Texas Man Sentenced to 78 Months in Prison for Running Fraudulent Investment Companies and Obstructing Securities and Exchange Commission Investigation
A San Angelo, Texas, man was sentenced to 78 months in prison today for running two investment fraud schemes that defrauded investors out of approximately $900,000 over a four-year period and obstructing a Securities and Exchange Commission (SEC) investigation.
Acting Assistant Attorney General Kenneth A. Blanco of the Justice Department’s Criminal Division, U.S. Attorney John R. Parker of the Northern District of Texas and Acting Special Agent in Charge Michael A. Costanzi of the FBI’s Dallas Office made the announcement.
Stanley Jonathan Fortenberry, 51, was sentenced by U.S. Districst Judge Sam R. Cummings of the Northern District of Texas. Judge Cummings also ordered the defendant to pay $890,310 in restitution and to forfeit $311,254. On Nov. 18, 2016, Fortenberry pleaded guilty on to two counts of mail fraud and one count of obustruction of justice.
In November 2016, when Fortenberry pleaded guilty to fraud and obstruction of justice charges, he admitted that he ran an investment company called Premier Investment Fund (Premier), which raised funds from investors for social media projects run by another company with ties to the country music industry. Fortenberry misled investors about the profitability of the company and about the destination of the investors’ funds. Fortenberry admitted that he diverted approximately half of investors’ funds into his own pocket and to pay the expenses of his fundraising operation.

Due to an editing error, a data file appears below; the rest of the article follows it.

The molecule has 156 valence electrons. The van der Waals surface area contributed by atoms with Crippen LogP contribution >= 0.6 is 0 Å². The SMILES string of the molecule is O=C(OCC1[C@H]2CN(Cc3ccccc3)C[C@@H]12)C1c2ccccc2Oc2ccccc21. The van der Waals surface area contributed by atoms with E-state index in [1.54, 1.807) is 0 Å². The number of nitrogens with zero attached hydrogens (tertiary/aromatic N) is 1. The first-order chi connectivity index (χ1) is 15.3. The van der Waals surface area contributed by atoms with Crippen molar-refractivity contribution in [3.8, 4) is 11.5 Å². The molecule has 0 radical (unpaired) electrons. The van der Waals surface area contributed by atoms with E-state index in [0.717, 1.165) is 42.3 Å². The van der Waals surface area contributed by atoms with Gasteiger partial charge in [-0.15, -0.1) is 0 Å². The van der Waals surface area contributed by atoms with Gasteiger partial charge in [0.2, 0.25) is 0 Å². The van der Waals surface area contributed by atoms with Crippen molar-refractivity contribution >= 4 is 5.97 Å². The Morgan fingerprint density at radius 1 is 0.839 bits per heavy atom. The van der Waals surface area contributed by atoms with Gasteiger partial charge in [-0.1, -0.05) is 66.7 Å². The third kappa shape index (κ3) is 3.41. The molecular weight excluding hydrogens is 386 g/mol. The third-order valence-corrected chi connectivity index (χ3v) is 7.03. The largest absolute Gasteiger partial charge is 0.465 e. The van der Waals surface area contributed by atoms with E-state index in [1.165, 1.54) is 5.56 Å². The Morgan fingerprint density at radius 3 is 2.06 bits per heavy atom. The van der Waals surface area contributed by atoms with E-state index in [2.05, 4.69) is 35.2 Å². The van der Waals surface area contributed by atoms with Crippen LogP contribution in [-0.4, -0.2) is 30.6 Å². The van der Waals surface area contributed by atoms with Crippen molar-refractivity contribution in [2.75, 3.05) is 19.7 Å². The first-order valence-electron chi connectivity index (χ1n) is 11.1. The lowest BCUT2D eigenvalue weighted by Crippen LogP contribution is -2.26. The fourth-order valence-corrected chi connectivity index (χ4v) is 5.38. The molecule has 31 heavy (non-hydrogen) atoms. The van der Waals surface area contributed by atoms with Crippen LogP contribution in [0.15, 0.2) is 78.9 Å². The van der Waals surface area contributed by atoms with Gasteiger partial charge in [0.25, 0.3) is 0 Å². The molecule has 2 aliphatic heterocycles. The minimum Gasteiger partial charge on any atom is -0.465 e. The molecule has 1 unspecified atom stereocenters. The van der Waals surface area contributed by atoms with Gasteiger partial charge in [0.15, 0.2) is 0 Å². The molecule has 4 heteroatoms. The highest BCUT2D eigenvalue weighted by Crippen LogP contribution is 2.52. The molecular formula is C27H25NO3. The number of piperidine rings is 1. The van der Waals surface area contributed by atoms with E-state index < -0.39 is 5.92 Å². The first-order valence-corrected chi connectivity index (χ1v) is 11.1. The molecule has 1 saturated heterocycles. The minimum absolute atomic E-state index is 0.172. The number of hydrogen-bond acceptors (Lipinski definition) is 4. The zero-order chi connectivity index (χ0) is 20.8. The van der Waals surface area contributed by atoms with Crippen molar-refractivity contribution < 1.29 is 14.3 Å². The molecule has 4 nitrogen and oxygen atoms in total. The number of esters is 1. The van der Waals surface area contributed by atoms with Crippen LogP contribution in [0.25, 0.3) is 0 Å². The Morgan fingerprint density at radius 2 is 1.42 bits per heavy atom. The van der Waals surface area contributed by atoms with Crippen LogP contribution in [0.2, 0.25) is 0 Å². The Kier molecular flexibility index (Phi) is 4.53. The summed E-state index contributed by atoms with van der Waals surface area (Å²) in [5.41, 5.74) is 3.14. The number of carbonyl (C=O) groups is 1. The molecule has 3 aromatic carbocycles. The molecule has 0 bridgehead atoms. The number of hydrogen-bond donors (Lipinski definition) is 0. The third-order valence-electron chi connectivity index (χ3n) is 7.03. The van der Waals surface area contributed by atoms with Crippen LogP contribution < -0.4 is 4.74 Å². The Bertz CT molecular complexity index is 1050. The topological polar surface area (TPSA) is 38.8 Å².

Fortenberry also admitted that, from 2013 to 2014, he ran Wattenberg Energy Partners (Wattenberg), which raised funds for oil and gas drilling projects in northern Colorado. Fortenberry admitted that he set up the company in his son’s name because he was then under investigation by the SEC for misusing the Premier investors’ funds. He used a network of salespeople to solicit individuals over the phone to invest in drilling projects. Fortenberry admitted that he spent the vast majority of the funds on himself and the company’s fundraising operation. In October 2014, at an administrative hearing with the SEC, Fortenberry falsely denied having control of or working for Wattenberg.
Fortenberry admitted that the total loss to victims of both schemes was $887,311.
The FBI’s Dallas Office investigated the case. Trial Attorney William E. Johnston of the Criminal Division’s Fraud Section and Assistant U.S. Attorney Sean Long of the Northern District of Texas are prosecuting the case. The SEC has provided substantial assistance in this case and referred this matter to the department.